The Pinkhams and their Chinese cause

Larry Pinkham (R) and Joan Pinkham Photo: Courtesy of Claire Pinkham

Compared with Israel Epstein and Norman Bethune, two big names who made indelible contributions to the Chinese resistance against Japanese invasion in the 1930-40s, Larry Pinkham and Joan Pinkham, who were among the foreign experts working in new China, seem to be lesser-known.

However, we should not forget about the American couple who dedicated themselves to the cause of journalism education and Chinese-English translation during their nearly eight-year stay.

Larry grew up in a working class family and was influenced by progressive political ideas when attending college in New York after retirement from the Navy, which might have helped him develop a socialist vision.

Due to his experience in teaching journalism at the Columbia University and the University of Massachusetts (Amherst), and serving as a reporter for the Wall Street Journal and the United Press, Larry earned the reputation of being an inspiring journalism professor in both the US and China and is remembered for his innovative and principled approach to journalism education.

Larry was in the newsroom at Columbia. Photo: Courtesy of Claire Pinkham

While teaching at the University of Massachusetts, Larry helped the International Program Office organize the first academic exchanges between the US and China following the latter's opening up in the late 1970s.

It was in 1979, shortly after the resumption of the US-China diplomatic relations, that Larry was invited to teach journalism as a visiting professor at the Graduate School of Journalism at the Chinese Academy of Social Sciences in Beijing.

Larry and his wife Joan, who had just finished translating a historical biography of Russian Empress Catherine the Great, which would prove to be one of her most commercially successful works, were both ready for a new challenge when first arriving in China where they were offered exactly what they were looking for. It was exciting, new and utterly foreign, and yet, in many ways, a little familiar.

Larry, who missed teaching at the University of Massachusetts where students were, by and large, better prepared and more motivated, was delighted to find that Chinese students were exceptionally bright and enthusiastic and gave him full respect and affection.

"Larry taught me the basic skills of interviewing people and writing news stories, which helped me build up the very foundation of my career. It is from Larry that I came to know the power of news reporting and the way how serious and professional journalism could help shape up a healthy society and change the mindset of people," said Gao Anming, who was one of Larry's Chinese students and is now deputy editor-in-chief at China Daily. Gao also praised Larry as a man of integrity, wisdom, perseverance and humor.

Larry and his Chinese students Photo: Courtesy of Claire Pinkham

After a short visit to the Graduate School of Journalism at the Chinese Academy of Social Sciences in 1979, Larry worked successively as an exchange professor at the Central Translation Bureau in Beijing, as a visiting professor and as a Fulbright lecturer at Beijing Foreign Studies University.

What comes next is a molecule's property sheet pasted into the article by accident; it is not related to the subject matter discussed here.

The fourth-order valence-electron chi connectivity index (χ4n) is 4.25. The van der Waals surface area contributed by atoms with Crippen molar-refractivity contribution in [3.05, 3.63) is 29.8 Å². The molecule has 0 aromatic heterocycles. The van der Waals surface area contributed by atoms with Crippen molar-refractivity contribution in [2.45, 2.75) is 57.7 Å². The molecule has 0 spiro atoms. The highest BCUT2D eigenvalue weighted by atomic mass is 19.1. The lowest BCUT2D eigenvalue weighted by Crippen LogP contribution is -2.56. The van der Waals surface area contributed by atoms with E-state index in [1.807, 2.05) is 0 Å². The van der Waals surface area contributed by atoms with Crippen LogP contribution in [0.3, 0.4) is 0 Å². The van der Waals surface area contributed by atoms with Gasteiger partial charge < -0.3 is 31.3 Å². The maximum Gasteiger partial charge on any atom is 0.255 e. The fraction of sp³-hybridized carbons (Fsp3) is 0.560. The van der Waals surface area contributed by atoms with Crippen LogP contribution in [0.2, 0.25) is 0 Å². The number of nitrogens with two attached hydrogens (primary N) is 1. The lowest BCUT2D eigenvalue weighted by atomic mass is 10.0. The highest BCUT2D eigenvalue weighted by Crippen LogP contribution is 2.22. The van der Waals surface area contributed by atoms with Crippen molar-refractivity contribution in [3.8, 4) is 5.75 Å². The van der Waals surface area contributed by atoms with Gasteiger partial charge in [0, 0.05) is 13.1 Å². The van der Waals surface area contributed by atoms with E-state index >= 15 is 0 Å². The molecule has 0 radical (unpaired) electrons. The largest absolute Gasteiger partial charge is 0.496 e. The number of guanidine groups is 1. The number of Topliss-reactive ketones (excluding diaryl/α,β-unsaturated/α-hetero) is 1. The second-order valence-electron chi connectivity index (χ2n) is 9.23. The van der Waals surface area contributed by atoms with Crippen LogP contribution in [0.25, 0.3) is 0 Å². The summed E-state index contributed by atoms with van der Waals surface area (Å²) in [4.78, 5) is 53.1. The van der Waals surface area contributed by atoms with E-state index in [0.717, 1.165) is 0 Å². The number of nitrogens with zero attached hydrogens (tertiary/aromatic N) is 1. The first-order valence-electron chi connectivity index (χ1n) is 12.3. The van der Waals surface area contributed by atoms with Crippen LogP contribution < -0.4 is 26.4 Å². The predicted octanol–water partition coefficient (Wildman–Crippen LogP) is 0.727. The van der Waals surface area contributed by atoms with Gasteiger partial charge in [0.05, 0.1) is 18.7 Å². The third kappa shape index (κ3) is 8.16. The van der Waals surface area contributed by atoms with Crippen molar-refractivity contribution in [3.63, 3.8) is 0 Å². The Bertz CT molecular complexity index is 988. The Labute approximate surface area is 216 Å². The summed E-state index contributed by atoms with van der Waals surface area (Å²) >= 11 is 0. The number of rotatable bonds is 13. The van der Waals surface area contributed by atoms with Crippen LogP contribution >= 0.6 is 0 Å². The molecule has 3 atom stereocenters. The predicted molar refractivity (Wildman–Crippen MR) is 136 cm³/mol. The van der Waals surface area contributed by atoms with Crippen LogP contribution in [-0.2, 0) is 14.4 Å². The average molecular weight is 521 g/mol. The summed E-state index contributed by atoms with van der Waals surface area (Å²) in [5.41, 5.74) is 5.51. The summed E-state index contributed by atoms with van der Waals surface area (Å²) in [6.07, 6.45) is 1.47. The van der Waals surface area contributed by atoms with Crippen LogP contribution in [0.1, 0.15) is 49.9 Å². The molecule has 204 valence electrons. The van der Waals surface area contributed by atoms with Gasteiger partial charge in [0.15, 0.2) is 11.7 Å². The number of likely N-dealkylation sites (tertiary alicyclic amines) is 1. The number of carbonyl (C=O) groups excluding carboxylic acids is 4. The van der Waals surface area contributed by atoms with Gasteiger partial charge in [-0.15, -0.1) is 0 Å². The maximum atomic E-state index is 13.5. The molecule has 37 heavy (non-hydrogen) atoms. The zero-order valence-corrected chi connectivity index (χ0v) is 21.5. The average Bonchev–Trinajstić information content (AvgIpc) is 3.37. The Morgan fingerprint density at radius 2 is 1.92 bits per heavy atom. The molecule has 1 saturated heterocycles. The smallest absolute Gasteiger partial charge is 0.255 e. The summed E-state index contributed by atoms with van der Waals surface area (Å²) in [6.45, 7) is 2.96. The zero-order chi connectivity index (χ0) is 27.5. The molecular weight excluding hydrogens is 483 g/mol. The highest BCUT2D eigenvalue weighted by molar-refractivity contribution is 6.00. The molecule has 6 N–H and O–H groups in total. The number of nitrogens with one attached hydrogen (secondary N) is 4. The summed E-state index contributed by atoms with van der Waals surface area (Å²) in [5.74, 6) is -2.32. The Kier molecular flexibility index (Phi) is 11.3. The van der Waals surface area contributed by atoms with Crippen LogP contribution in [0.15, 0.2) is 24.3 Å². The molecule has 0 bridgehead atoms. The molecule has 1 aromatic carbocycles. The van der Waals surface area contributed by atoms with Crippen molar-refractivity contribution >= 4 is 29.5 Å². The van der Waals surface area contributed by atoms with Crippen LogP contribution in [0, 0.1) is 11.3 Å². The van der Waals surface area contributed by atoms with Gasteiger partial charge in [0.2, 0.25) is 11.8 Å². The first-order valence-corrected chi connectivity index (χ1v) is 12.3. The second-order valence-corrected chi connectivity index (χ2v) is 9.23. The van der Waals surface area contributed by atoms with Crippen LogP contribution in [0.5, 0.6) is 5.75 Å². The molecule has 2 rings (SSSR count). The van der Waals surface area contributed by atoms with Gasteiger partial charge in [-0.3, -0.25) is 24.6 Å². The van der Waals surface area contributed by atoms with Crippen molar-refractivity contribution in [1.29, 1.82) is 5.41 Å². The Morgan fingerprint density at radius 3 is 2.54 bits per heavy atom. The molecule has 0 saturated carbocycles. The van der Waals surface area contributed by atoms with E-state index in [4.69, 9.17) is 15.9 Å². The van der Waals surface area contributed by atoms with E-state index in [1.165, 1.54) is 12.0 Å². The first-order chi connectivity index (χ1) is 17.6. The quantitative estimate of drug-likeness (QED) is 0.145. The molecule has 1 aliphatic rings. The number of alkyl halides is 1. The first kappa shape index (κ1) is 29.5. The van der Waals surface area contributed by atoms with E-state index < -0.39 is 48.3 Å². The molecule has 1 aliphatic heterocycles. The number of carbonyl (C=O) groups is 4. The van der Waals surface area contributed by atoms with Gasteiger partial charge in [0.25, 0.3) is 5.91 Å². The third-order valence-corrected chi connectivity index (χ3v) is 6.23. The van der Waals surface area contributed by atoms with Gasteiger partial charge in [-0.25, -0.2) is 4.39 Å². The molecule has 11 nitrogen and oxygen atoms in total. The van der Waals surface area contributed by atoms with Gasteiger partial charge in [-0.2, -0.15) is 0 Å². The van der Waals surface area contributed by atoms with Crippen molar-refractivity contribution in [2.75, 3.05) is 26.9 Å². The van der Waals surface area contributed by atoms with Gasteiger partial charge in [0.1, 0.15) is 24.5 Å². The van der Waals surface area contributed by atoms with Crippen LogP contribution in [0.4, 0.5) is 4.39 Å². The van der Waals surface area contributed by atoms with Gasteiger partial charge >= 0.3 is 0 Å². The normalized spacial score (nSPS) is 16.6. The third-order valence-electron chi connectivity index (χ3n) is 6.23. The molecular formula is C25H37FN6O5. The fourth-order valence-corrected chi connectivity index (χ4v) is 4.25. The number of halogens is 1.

Joan, on her part, was very happy to connect with a few "old China hands", who had known her father, Harry Dexter White, an economist who worked at the United States Treasury in Washington DC in the 1940s. She also found that her work as a translation editor, first at the Foreign Languages Press and later at the Central Translation Bureau, brought back those happy feelings of intellectual satisfaction and productive cooperation she had had when working at the United Nations as a bilingual secretary.

In her 20s, Joan worked at the UN as bilingual secretary. Photo: Courtesy of Claire Pinkham

Huang Youyi, who was Joan's young colleague in the 1980s at the Foreign Languages Press, wrote in a letter in memory of the lady, "When Joan first came to work as a linguistic specialist in the English Department of the Foreign Languages Press in the early 1980s, I was a junior translator. One day, Joan polished my translation, which was a chapter from a book on scientific exploration studies of the Qomolangma Mountain written by Chinese scientists. There were places in the story that I did not fully understand. There were other places where I had no idea of the logic behind the scientific descriptions of the study. All these inadequacies showed in my translation. Joan called me to her office and in clear words and a very serious tone, she told me: 'If you do not understand it, go and find out first. Never start translating anything before you really understand it.' The words dawned on me and ever since became the standard and principle I stood by in my translation career. I was both glad and grateful that she was so straightforward with me."

Joan, in her 50s, was on a family visit to the New England coast. Photo: Courtesy of Claire Pinkham

Joan also wrote The Translator’s Guide to Chinglish, a book in which she systematically summarized, classified and examined the common errors in English articles written by Chinese people. This is a valuable reference book for Chinese learners and Chinese-English translators.

In China, Larry and Joan felt free to express their views about social justice and political economics. They did not always agree with what happened in China, but at least they believed that China was a place where people were looking for a better way. They both felt that the Chinese people had a sense of optimism that was hard to find in the West. China was also a place where they believed that they could make a tangible difference by working with people they admired and contributing to causes they believed in.

Larry died in 2010 at the age of 84 and Joan died in 2012 at 83.

Larry and Joan Photo: Courtesy of Claire Pinkham

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